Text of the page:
Expert energy analysis and insight for UK businesses.
What the changes mean for your budget and energy emissions reporting.
As an energy manager, you know this problem all too well:
Changing costs makes budgeting hard, yet accurate budgeting underpins your credibility.
So when there’s a change coming to one of the costs that makes up your bill, we’ll break it down to make easier for you to deal with.
This year two environmental charges that businesses and public sector bodies pay are changing significantly:
Watch this video for quick overview. Steve Spittle, Account Manager for EDF Energy steps you through the key changes and what they will mean for your budget. There’s more detail below on how to deal with it.
A recap: what’s changing?
From March 2019, the Carbon Reduction Commitment Energy Efficiency Scheme (CRC) will close. But that’s not the end of the story. The Government aims to streamline the taxes and duties it uses to incentivise organisations to reduce their energy consumption and carbon emissions. So to replace CRC they’re making 2 key changes:
How does this affect your budget?
In short, CRC participants are likely to come out with an overall saving - as the increase to CCL is less than the CRC charge per kWh.
Most other CCL-paying organisations are likely to see an increase in their overall costs. But bear in mind - whilst the 45% year-on-year increase in the CCL rate might sound huge, CCL is still a small charge on your bill so the effect on your budget will only be around 2-3% percent overall.
In case you're wondering - the CCL rate from 1 April 2018 for electricity was 0.583 pence per kWh. From 1 April 2019 it's going to be 0.847 pence per kWh (you'll see this with extra 0s in £'s per kWh on your bill).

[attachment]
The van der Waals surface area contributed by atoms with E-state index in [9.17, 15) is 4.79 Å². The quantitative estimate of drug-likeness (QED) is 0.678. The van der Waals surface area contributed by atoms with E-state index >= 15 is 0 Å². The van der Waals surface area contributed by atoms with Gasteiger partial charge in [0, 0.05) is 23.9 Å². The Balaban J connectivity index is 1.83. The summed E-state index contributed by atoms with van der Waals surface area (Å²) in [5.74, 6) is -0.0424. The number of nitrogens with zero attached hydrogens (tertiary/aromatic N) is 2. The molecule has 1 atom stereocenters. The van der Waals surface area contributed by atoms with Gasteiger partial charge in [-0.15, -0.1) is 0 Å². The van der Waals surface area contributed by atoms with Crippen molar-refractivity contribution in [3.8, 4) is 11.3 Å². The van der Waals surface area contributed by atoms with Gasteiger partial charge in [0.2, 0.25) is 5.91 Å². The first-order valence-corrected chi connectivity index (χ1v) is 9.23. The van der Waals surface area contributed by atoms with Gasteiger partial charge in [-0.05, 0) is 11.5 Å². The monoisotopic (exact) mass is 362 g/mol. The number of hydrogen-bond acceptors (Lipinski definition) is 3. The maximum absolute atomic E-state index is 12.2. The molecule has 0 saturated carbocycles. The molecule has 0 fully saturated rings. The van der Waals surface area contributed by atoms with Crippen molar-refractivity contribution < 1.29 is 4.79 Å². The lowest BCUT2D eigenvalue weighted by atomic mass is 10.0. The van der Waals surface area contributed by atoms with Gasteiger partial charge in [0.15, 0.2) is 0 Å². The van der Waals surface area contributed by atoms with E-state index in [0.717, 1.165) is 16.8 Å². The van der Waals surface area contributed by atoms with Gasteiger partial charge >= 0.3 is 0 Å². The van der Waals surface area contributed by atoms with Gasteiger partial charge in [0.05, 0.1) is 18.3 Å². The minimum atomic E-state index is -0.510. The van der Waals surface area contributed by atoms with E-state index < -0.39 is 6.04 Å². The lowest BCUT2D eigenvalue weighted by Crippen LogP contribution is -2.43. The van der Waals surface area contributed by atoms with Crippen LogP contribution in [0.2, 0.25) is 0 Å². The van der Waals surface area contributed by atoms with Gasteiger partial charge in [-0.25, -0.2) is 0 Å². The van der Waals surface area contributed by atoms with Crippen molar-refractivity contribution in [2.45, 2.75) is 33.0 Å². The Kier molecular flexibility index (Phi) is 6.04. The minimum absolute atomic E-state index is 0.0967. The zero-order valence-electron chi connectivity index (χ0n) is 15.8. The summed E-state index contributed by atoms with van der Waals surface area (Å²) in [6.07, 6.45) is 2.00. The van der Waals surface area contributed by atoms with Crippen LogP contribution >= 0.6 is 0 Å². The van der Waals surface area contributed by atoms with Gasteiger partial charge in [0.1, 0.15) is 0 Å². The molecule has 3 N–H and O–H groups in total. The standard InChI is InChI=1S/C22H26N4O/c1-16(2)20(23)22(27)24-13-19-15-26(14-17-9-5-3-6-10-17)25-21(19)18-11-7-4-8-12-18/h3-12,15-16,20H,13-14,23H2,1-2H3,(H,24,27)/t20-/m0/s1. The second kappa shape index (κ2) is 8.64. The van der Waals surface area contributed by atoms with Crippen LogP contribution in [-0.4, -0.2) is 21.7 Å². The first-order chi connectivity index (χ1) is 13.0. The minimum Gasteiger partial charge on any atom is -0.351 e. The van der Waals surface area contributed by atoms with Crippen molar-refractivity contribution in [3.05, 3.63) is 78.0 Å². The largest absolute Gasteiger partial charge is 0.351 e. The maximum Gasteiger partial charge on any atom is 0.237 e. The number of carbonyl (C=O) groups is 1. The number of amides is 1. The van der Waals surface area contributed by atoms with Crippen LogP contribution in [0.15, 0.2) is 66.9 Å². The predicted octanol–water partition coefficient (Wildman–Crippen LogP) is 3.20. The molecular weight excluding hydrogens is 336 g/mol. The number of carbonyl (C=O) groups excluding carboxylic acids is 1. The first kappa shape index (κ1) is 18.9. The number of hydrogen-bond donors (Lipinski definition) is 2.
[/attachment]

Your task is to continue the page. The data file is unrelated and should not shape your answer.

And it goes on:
It’s worth remembering that a few organisations are exempt from paying CCL or qualify for reduced rates. Check out the HMRC guidance on VAT and CCL to see if you might qualify, and how to apply.
So, what does this mean for your energy and carbon emissions reporting?
As Steve touched on in the video, the closing of the CRC scheme is part of the Government’s plan to update which organisations need to report, and how they need to report. This is different for private and public sector organisations, so we’ve broken these down for you below.
Public Sector -
Private Sector -
Keep reading below
Here are the two key updates
1. CRC participants will report under the scheme for the last time in 2019
If you are one of the 4000 or so participants in CRC, you will report under the scheme for the last time by the end of July 2019. Be sure to ask for any EDF Energy reports by the end of March so you have everything you need in good time. You can still request it up until the end of October 2019.
You will then surrender your allowances for emissions from energy supplied in the 2018-19 compliance year by the end of October 2019. And then you’re done with CRC!
However, it’s being replaced by a new scheme that could be much less time consuming, but affects more businesses.
2. Most listed companies and large unlisted businesses will report under the new scheme
Under the new Streamlined Energy Carbon Reporting, or SECR for short, nearly 12,000 businesses will now be obliged to report their carbon emission and energy efficiency actions, from April 2019.
Large unlisted businesses should get ready to report
For the first time this obligation to report now extends to all unlisted, UK registered companies and LLPs that are considered “large” under the Companies Act. And that essentially means your company meets at least two of the following criteria:
- It has at least 250 employees
- It has a turnover of more than £36m
- It has an annual balance sheet total of £18m
What will you need to do?
You will be called on to share your energy usage, energy emissions, and energy efficiency improvements in your annual director’s report. It will be published by Companies House and made available to the public to access to encourage businesses to share their progress.
When you’re getting ready to write your report, just ask us for your energy consumption report. It’s best to allow at least 4 weeks to be sure you get it in time.
A few organisations are exempt
Your business is exempt if you use less than 40,000 kWh in the year of reporting, or if your business is not registered in the UK.
SECR does not apply to charities or public sector organisations. If you’re in the public sector, check out this blog to see what the change means for you.